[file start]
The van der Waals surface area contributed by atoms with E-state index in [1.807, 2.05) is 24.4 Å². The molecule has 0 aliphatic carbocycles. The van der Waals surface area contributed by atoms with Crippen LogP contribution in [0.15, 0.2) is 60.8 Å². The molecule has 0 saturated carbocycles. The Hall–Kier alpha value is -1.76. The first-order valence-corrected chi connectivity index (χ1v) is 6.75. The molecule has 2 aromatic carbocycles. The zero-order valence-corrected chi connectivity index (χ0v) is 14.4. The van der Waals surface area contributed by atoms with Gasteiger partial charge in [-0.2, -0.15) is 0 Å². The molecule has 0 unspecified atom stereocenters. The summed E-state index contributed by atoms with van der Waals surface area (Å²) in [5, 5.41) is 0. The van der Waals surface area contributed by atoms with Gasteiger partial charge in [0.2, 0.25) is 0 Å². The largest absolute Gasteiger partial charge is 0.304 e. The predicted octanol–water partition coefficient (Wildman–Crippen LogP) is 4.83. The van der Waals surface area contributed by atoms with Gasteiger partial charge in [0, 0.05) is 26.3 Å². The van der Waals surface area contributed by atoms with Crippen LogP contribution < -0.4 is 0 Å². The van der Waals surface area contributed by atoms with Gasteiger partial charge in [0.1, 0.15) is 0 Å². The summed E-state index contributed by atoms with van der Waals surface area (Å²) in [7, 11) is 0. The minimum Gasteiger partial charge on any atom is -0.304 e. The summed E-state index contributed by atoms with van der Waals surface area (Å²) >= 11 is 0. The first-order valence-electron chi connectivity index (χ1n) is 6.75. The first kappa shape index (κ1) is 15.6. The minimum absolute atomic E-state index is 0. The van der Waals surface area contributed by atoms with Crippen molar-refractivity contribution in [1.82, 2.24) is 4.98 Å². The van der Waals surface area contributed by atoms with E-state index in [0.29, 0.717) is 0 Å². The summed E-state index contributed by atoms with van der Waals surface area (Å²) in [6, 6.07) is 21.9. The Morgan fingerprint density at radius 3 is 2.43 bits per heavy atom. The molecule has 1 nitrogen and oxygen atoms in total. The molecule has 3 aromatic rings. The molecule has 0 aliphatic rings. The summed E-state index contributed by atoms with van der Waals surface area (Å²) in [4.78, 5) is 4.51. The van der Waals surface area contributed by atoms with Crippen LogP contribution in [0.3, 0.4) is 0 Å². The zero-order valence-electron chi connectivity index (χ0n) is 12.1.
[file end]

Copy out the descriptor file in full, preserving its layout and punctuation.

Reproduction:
The van der Waals surface area contributed by atoms with E-state index in [1.807, 2.05) is 24.4 Å². The molecule has 0 aliphatic carbocycles. The van der Waals surface area contributed by atoms with Crippen LogP contribution in [0.15, 0.2) is 60.8 Å². The molecule has 0 saturated carbocycles. The Hall–Kier alpha value is -1.76. The first-order valence-corrected chi connectivity index (χ1v) is 6.75. The molecule has 2 aromatic carbocycles. The zero-order valence-corrected chi connectivity index (χ0v) is 14.4. The van der Waals surface area contributed by atoms with Gasteiger partial charge in [-0.2, -0.15) is 0 Å². The molecule has 0 unspecified atom stereocenters. The summed E-state index contributed by atoms with van der Waals surface area (Å²) in [5, 5.41) is 0. The van der Waals surface area contributed by atoms with Gasteiger partial charge in [0.2, 0.25) is 0 Å². The largest absolute Gasteiger partial charge is 0.304 e. The predicted octanol–water partition coefficient (Wildman–Crippen LogP) is 4.83. The van der Waals surface area contributed by atoms with Gasteiger partial charge in [0, 0.05) is 26.3 Å². The van der Waals surface area contributed by atoms with Crippen LogP contribution < -0.4 is 0 Å². The van der Waals surface area contributed by atoms with Gasteiger partial charge in [0.1, 0.15) is 0 Å². The summed E-state index contributed by atoms with van der Waals surface area (Å²) in [7, 11) is 0. The minimum Gasteiger partial charge on any atom is -0.304 e. The summed E-state index contributed by atoms with van der Waals surface area (Å²) >= 11 is 0. The first-order valence-electron chi connectivity index (χ1n) is 6.75. The first kappa shape index (κ1) is 15.6. The minimum absolute atomic E-state index is 0. The van der Waals surface area contributed by atoms with Crippen molar-refractivity contribution in [1.82, 2.24) is 4.98 Å². The van der Waals surface area contributed by atoms with E-state index in [0.29, 0.717) is 0 Å². The summed E-state index contributed by atoms with van der Waals surface area (Å²) in [6, 6.07) is 21.9. The Morgan fingerprint density at radius 3 is 2.43 bits per heavy atom. The molecule has 1 nitrogen and oxygen atoms in total. The molecule has 3 aromatic rings. The molecule has 0 aliphatic rings. The summed E-state index contributed by atoms with van der Waals surface area (Å²) in [4.78, 5) is 4.51. The van der Waals surface area contributed by atoms with Crippen LogP contribution in [0.3, 0.4) is 0 Å². The zero-order valence-electron chi connectivity index (χ0n) is 12.1.